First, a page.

The predominant women’s club in Washington, D.C., the Sulgrave Club was formed in 1932 after a group of powerful Washington women, led by philanthropist Mabel Boardman, purchased the club’s building on 1801 Massachusetts Ave, N.W. Prior to the conversion of the property to the Sulgrave Club, the residence was the winter escape of millionaire Herbert Wadsworth and his wife, Martha Wadsworth. While Herbert’s life centered on maintaining family landholdings in the Genesee Valley in Western New York, Martha was ahead of her time in terms of her passions and activities. Not only was she an exceptional horsewoman, but also a talented pianist, watercolorist, photographer, and a rugged outdoorswoman who participated in several wilderness expeditions. The house reflected the pioneering nature of the couple, and contained one of the first internal garages in Washington, D.C.

The cocktail for the Sulgrave Club is the most expressive on the list. It uses Calvados (an apple brandy produced in Lower Normandy) as the base liquor, while also incorporating Genesee Cream Ale to create a festive summer drink. The drink pays homage to the Beaux-Arts design of the Sulgrave Club while also giving it a ruggedness Martha Wadsworth would be proud of.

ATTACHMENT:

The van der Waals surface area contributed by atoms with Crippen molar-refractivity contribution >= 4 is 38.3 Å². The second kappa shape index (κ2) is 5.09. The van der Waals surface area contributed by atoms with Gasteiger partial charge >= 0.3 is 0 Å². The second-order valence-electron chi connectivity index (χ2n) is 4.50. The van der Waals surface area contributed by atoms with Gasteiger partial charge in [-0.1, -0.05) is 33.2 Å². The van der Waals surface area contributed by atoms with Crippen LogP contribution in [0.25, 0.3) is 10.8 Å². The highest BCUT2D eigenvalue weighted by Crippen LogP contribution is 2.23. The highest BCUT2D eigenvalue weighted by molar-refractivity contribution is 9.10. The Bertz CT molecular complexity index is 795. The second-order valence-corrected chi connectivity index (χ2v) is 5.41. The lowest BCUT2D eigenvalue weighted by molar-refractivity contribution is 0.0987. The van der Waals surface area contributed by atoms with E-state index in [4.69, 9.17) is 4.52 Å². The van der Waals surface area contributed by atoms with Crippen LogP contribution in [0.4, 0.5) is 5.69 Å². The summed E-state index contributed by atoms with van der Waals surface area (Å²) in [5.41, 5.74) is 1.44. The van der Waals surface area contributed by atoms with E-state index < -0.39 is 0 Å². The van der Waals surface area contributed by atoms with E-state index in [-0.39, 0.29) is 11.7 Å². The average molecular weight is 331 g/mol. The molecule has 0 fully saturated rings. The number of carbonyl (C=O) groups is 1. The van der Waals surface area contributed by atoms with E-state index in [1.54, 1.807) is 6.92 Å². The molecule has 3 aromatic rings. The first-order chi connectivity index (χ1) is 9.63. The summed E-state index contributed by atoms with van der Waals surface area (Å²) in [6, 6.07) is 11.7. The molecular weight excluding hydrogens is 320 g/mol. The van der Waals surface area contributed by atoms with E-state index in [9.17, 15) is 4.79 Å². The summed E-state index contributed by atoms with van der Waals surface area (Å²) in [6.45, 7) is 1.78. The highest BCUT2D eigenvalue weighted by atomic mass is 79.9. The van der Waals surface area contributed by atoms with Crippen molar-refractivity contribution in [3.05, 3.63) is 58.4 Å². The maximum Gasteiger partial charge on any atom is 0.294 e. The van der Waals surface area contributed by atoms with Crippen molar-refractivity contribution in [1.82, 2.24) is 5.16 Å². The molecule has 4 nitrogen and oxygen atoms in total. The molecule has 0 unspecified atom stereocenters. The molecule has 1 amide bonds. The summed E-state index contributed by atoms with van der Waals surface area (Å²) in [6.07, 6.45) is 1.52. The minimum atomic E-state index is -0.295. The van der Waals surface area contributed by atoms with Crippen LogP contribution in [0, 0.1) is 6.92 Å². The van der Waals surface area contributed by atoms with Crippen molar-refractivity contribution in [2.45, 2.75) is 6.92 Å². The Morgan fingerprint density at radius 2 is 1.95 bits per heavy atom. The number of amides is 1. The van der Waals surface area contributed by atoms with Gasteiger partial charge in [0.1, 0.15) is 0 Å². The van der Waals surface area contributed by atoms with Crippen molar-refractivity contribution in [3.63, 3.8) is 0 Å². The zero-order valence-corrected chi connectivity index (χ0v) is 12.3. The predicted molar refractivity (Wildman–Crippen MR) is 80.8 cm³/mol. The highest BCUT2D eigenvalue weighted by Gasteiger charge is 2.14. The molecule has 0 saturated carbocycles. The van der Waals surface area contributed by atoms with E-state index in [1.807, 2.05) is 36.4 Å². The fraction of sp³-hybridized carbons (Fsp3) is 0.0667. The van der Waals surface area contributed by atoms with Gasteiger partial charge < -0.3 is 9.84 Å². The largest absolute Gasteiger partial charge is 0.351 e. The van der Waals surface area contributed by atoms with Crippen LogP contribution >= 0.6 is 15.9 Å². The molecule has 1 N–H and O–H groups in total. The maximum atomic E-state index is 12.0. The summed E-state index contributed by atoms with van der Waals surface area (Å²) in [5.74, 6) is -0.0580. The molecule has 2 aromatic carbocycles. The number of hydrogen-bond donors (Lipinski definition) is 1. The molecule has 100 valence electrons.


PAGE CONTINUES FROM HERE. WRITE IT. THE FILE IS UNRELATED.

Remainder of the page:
This cocktail is served in a Collins glass, so before making the drink make sure you ice your glassware. This drink also requires the use of shaking tins, which you should have if you want to make cocktails that contain juice, eggs, or dairy. Combine the ingredients into one of the shaking tins (I recommends the larger of the two), add ice and shake for 15 seconds. After 15 seconds, empty the Collins glass, and use a Hawthorne strainer coupled with a tea strainer to pour the contents into your Collins glass. Add ice and top with Genesee Cream Ale. Give it a quick stir to incorporate and enjoy.

The Alibi Club